An army can live on short rations, it can be insufficiently armed and equipped, but in action it is doomed to destruction without the trained and adequate leadership of officers. An efficient and sufficient corps of officers means the difference between victory and defeat.

James P. Duffy, War at the End of the World
This was a considered judgment; MacArthur was no troglodyte nor was he that stereotypical general who in determined to “fight the last war.”

As one of his last acts as Chief of Staff he commissioned a study of future military developments. No less an authority than B. H. Liddell Hart wrote at the time "No more progressive summary of modern military conditions and the changes now developing has appeared from authoritative quarters in any army."


The MacArthur enigma

MacArthur reconsidered

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Tuesday, December 08, 2020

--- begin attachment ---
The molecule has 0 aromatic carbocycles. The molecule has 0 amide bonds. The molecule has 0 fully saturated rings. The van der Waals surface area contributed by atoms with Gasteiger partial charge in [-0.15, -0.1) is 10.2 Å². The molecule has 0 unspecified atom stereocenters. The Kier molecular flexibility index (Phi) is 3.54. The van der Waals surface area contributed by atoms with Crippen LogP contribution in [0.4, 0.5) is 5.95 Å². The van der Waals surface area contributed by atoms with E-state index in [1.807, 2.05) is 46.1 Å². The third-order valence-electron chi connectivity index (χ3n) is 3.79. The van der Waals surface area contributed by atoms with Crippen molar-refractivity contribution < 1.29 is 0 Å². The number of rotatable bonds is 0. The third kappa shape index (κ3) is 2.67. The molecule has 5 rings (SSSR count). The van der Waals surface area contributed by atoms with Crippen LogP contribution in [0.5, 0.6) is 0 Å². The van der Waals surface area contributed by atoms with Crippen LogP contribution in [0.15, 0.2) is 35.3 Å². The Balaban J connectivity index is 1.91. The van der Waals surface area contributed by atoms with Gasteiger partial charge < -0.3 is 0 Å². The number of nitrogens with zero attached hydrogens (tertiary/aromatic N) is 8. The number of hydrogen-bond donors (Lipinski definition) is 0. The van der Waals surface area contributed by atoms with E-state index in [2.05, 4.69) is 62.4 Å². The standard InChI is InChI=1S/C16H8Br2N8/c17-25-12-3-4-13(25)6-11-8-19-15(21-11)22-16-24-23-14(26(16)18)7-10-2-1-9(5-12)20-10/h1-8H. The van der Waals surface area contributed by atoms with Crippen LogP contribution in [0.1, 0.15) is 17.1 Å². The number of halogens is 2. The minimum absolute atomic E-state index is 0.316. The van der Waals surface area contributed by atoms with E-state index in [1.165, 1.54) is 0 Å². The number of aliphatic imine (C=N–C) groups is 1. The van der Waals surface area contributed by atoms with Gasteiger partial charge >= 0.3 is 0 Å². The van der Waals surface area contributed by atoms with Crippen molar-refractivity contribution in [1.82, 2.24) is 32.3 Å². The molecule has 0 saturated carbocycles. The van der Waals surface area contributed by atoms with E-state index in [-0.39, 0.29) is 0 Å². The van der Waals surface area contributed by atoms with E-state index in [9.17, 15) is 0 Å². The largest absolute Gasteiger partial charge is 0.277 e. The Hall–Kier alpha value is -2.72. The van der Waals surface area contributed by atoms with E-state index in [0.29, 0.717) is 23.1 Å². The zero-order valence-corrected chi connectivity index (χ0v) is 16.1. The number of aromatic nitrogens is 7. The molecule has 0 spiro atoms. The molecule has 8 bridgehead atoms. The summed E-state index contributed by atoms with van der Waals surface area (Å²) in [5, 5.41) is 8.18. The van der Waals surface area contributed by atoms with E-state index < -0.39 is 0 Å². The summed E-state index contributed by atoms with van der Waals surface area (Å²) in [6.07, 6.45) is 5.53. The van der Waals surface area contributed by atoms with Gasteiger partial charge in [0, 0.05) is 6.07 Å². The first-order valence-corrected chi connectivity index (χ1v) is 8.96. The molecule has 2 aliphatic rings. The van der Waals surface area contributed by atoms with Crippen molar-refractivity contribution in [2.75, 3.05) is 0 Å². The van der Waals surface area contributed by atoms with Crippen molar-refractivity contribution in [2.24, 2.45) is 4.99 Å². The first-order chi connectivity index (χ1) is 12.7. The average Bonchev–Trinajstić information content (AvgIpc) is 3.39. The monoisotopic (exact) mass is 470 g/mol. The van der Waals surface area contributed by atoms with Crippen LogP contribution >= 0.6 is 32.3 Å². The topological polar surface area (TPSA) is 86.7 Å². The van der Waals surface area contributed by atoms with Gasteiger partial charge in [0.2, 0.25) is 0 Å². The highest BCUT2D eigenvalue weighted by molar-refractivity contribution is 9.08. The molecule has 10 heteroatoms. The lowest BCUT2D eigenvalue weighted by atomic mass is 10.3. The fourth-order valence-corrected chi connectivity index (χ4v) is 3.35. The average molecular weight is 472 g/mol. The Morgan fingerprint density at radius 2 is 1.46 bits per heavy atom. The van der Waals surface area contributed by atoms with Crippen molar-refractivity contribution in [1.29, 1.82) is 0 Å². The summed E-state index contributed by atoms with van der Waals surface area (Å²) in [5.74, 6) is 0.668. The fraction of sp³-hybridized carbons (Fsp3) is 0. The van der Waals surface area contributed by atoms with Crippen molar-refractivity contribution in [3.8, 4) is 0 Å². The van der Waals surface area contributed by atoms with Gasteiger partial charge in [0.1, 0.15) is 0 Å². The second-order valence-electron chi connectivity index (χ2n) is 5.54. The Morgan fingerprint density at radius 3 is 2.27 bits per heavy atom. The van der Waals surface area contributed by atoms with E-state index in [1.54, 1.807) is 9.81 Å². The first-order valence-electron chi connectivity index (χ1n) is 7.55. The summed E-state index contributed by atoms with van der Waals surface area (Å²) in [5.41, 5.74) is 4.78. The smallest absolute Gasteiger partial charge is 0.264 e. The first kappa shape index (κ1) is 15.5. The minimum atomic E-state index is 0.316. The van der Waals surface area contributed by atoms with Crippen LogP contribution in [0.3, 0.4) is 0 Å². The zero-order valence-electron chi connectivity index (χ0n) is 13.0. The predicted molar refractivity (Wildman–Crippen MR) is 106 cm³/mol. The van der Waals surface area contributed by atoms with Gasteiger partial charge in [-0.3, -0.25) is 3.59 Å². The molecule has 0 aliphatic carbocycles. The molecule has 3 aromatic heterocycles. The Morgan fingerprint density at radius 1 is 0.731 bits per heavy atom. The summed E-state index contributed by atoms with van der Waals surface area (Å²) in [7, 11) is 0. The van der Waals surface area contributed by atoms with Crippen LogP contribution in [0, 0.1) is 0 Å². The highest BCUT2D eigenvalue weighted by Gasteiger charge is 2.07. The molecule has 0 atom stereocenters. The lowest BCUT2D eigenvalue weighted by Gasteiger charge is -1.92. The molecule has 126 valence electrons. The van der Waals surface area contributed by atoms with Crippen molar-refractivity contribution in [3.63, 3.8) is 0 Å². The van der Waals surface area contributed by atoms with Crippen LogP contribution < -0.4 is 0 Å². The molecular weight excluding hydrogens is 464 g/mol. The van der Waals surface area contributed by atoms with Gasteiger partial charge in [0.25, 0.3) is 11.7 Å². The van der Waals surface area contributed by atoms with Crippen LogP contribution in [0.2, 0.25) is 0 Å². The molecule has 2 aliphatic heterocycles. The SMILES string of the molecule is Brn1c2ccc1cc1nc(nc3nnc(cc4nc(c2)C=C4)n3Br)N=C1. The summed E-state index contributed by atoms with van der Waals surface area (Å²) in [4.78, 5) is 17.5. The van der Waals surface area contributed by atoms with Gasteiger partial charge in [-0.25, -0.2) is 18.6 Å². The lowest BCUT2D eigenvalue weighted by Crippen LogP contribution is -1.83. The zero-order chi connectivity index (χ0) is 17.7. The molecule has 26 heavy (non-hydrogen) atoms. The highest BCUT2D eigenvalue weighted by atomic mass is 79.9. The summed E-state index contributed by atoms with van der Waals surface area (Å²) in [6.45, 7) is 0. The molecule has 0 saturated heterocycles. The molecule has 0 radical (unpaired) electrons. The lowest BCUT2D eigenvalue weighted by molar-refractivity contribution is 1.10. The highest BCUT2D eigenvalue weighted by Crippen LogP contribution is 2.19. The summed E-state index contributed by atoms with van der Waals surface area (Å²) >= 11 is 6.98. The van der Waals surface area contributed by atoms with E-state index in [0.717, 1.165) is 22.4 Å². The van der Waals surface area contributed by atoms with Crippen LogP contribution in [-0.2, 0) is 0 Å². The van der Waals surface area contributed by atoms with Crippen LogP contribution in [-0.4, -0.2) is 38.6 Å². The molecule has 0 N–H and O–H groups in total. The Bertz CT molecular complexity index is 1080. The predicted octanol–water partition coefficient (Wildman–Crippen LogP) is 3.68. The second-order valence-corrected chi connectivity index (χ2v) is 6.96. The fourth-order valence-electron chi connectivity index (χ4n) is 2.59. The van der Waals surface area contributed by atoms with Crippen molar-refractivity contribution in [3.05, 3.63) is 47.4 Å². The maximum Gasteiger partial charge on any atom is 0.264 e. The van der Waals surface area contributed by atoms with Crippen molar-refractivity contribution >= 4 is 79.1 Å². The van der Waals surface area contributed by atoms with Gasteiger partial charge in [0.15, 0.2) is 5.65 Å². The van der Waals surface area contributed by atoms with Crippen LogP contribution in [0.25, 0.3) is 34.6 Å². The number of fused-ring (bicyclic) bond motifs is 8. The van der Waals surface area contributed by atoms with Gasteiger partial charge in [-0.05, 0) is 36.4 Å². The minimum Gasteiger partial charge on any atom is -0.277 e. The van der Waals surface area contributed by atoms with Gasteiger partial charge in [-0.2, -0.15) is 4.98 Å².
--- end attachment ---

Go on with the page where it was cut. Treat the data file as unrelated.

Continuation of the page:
Training versus education

In this talk by Tom Ricks he offers another explanation for why America can no longer win wars:

Many of our generals are well-trained, but not well-educated.
He gives a very good explanation of the difference between the two:

You training for the known; you educate for the unknown -- for uncertainity, for the chaos of war.
In World War Two the Army school system was critical for Gen. Marshall's build up of the US Army from 1939-1945. The Naval War College played an even greater role in preparing for the Pacific War. Sadly, the schools fell out of favor in the 1950s, and the generals in charge in the 1960s were not prepared to deal with the complexities of Vietnam.


Why bureaucracies fail: Politics and enforced solidarity

Military Schools and Business Education

Military Education IV

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Saturday, December 05, 2020

Why bureaucracies fail: Politics and enforced solidarity

When Gen. George Marshall became Army Chief of Staff in 1939, the US was at best, a fourth rate power. Portugal, Romania, and Bulgaria all fielded larger, better equipped armies.